Under $50 rain sensor predicts, measures rainfall

Hydreon Corporation has released their new rain sensor that is a low cost, low power, rugged and reliable "it's raining" precipitation sensor. The new sensor model RG-9 uses beams of infrared light to detect rainfall. Consequently, the sensor is impervious to dirt, dust, insects, birds, and the other nuisances that can plague other sensors. The new sensor consumes very little power and is well suited to solar-powered applications.

The best feature of the RG-9 is that it overcomes each of the limitations of previously available sensor technologies. The most common type of "It's raining" sensor is conductive.

This is simple but prone to being left in an "always on" state if the surface becomes contaminated. This problem can be overcome with maintenance, but rain sensors are by their nature usually deployed in locations where maintenance is inconvenient. The new RG-9 sensor is completely maintenance-free. Also, conductive rain sensors can generally not sense small amounts of water, and the threshold is generally not adjustable. In contrast, the RG-9 readily senses drops smaller than a millimeter. The threshold of the RG-9 may be adjusted to trigger at whatever intensity of rainfall the application requires. The device features a serial output, so trip thresholds may be adjusted as needed by the user's equipment.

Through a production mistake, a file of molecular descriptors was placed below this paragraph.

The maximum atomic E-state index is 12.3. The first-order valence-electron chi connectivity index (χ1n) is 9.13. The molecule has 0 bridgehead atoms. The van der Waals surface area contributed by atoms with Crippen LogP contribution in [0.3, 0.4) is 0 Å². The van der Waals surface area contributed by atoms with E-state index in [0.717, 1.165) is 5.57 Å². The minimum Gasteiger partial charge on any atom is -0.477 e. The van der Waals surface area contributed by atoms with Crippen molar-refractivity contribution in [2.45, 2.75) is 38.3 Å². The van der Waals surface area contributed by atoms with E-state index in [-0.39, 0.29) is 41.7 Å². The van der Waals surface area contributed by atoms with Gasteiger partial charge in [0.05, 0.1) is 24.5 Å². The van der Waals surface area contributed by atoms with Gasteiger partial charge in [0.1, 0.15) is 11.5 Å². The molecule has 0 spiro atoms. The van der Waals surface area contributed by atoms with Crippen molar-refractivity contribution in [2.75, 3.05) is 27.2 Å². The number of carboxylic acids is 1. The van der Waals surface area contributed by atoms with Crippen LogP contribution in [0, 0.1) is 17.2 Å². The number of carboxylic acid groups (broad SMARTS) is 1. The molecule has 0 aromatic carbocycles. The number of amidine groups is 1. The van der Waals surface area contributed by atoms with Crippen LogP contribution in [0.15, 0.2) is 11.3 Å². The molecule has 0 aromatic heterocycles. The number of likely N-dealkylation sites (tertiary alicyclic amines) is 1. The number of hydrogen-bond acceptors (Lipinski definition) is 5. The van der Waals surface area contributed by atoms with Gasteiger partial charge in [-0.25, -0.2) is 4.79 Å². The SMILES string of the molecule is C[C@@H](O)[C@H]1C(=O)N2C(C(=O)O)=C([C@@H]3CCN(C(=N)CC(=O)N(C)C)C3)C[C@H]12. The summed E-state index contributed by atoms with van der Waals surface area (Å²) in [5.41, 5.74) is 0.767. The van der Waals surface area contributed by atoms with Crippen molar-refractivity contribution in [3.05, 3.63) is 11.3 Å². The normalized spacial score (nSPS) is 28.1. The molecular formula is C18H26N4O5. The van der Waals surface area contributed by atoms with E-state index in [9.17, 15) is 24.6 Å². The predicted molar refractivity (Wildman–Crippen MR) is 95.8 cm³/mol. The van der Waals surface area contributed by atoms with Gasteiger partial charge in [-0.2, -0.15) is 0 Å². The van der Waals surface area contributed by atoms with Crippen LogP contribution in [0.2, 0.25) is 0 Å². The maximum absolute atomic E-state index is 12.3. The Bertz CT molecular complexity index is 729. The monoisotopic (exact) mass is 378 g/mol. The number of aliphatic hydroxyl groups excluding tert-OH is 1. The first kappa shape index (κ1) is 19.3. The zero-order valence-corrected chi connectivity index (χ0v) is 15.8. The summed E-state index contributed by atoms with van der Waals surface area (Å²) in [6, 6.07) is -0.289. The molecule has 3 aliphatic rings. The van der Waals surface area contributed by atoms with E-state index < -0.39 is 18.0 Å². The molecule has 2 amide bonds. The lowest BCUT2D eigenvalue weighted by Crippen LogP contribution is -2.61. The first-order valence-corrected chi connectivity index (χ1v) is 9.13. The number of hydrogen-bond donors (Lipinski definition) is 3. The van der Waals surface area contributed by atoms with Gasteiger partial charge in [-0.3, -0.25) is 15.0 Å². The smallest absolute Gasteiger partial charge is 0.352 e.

Other rain sensor technologies exist, such as capacitive, resistive, mechanical, piezoelectric, laser, or ultrasonic, but each has limitations. They also may not be able to adjust triggering threshold levels, may not be rugged, require maintenance, be too expensive or consume too much power. The RG-9 suffers none of those limitations.

Hydreon has been producing optical rain gauges for over a decade, and the RG-9 provides a lower cost alternative to the Classic RG-11 in applications that need to know if it is raining and if it has stopped. It is a versatile sensor, activated at 4 different rain intensities and 4 levels of hold duration after that intensity is no longer met, making it suitable for a variety of applications.

The Hydreon RG-9 is based on the same principle used in automotive windshield wiper control systems. The construction is similar to prior Hydreon rain sensors, and the device is about the size and shape of a tennis ball. The new model features a serial communication protocol for easy integration into existing systems and a versatile open-collector output suitable for many applications.

The RG-9 is powered with 5-16 VDC and consumes about 110 micro-amps when it is not raining, so the device is well suited to solar power applications. The RG-9 unit cost is $49.00 each, with discounts for larger quantities. Further information is available at www.rainsensors.com.